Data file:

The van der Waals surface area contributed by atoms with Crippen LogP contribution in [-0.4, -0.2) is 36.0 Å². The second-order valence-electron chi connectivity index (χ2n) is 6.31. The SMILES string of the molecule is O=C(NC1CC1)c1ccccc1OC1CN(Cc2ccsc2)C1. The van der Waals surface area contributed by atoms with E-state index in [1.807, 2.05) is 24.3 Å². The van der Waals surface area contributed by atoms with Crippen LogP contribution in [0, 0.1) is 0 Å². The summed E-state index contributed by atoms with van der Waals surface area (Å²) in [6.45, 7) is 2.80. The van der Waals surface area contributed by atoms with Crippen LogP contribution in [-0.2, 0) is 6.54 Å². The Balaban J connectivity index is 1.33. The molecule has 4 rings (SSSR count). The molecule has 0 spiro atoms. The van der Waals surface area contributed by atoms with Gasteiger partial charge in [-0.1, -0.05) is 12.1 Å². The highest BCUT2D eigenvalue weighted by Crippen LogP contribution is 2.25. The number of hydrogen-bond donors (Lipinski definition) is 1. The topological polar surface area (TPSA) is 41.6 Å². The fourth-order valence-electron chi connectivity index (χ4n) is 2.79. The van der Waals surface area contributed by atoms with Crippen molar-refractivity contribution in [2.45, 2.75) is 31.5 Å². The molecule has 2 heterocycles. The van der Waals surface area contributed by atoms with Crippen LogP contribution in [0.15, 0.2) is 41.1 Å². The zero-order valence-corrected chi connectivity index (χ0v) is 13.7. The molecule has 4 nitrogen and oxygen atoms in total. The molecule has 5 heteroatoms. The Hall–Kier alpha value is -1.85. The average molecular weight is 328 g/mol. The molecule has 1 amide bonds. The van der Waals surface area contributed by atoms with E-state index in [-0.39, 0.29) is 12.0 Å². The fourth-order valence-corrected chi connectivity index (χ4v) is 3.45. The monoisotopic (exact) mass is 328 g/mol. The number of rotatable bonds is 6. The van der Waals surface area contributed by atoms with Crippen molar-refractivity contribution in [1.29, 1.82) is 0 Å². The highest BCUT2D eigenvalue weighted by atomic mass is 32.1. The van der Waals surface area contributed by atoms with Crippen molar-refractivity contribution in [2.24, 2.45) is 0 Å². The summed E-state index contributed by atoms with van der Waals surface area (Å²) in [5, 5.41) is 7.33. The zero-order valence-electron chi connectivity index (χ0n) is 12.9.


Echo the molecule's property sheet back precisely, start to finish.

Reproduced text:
The van der Waals surface area contributed by atoms with Crippen LogP contribution in [-0.4, -0.2) is 36.0 Å². The second-order valence-electron chi connectivity index (χ2n) is 6.31. The SMILES string of the molecule is O=C(NC1CC1)c1ccccc1OC1CN(Cc2ccsc2)C1. The van der Waals surface area contributed by atoms with E-state index in [1.807, 2.05) is 24.3 Å². The van der Waals surface area contributed by atoms with Crippen LogP contribution in [0, 0.1) is 0 Å². The summed E-state index contributed by atoms with van der Waals surface area (Å²) in [6.45, 7) is 2.80. The van der Waals surface area contributed by atoms with Crippen LogP contribution in [-0.2, 0) is 6.54 Å². The Balaban J connectivity index is 1.33. The molecule has 4 rings (SSSR count). The molecule has 0 spiro atoms. The van der Waals surface area contributed by atoms with Gasteiger partial charge in [-0.1, -0.05) is 12.1 Å². The highest BCUT2D eigenvalue weighted by Crippen LogP contribution is 2.25. The number of hydrogen-bond donors (Lipinski definition) is 1. The topological polar surface area (TPSA) is 41.6 Å². The fourth-order valence-electron chi connectivity index (χ4n) is 2.79. The van der Waals surface area contributed by atoms with Crippen molar-refractivity contribution in [2.45, 2.75) is 31.5 Å². The molecule has 2 heterocycles. The van der Waals surface area contributed by atoms with Crippen LogP contribution in [0.15, 0.2) is 41.1 Å². The zero-order valence-corrected chi connectivity index (χ0v) is 13.7. The molecule has 4 nitrogen and oxygen atoms in total. The molecule has 5 heteroatoms. The Hall–Kier alpha value is -1.85. The average molecular weight is 328 g/mol. The molecule has 1 amide bonds. The van der Waals surface area contributed by atoms with E-state index in [-0.39, 0.29) is 12.0 Å². The fourth-order valence-corrected chi connectivity index (χ4v) is 3.45. The monoisotopic (exact) mass is 328 g/mol. The number of rotatable bonds is 6. The van der Waals surface area contributed by atoms with Crippen molar-refractivity contribution in [1.29, 1.82) is 0 Å². The highest BCUT2D eigenvalue weighted by atomic mass is 32.1. The van der Waals surface area contributed by atoms with Crippen molar-refractivity contribution in [2.24, 2.45) is 0 Å². The summed E-state index contributed by atoms with van der Waals surface area (Å²) in [5, 5.41) is 7.33. The zero-order valence-electron chi connectivity index (χ0n) is 12.9.